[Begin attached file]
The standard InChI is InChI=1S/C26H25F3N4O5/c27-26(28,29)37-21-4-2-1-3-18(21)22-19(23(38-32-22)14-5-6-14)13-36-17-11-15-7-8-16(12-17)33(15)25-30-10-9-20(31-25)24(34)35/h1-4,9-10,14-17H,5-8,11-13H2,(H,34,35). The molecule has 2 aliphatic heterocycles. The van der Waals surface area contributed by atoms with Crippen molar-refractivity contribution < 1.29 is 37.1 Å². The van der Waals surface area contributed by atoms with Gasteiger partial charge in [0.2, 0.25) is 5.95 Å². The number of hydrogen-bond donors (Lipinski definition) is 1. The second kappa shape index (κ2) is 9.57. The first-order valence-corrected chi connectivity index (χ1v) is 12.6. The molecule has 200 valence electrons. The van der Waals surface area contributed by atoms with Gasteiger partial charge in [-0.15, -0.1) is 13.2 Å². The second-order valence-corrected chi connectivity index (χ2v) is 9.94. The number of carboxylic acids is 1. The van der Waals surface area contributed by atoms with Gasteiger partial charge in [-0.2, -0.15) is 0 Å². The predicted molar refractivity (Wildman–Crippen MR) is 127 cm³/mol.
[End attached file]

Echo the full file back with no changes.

The standard InChI is InChI=1S/C26H25F3N4O5/c27-26(28,29)37-21-4-2-1-3-18(21)22-19(23(38-32-22)14-5-6-14)13-36-17-11-15-7-8-16(12-17)33(15)25-30-10-9-20(31-25)24(34)35/h1-4,9-10,14-17H,5-8,11-13H2,(H,34,35). The molecule has 2 aliphatic heterocycles. The van der Waals surface area contributed by atoms with Crippen molar-refractivity contribution < 1.29 is 37.1 Å². The van der Waals surface area contributed by atoms with Gasteiger partial charge in [0.2, 0.25) is 5.95 Å². The number of hydrogen-bond donors (Lipinski definition) is 1. The second kappa shape index (κ2) is 9.57. The first-order valence-corrected chi connectivity index (χ1v) is 12.6. The molecule has 200 valence electrons. The van der Waals surface area contributed by atoms with Gasteiger partial charge in [-0.15, -0.1) is 13.2 Å². The second-order valence-corrected chi connectivity index (χ2v) is 9.94. The number of carboxylic acids is 1. The van der Waals surface area contributed by atoms with Gasteiger partial charge in [-0.2, -0.15) is 0 Å². The predicted molar refractivity (Wildman–Crippen MR) is 127 cm³/mol.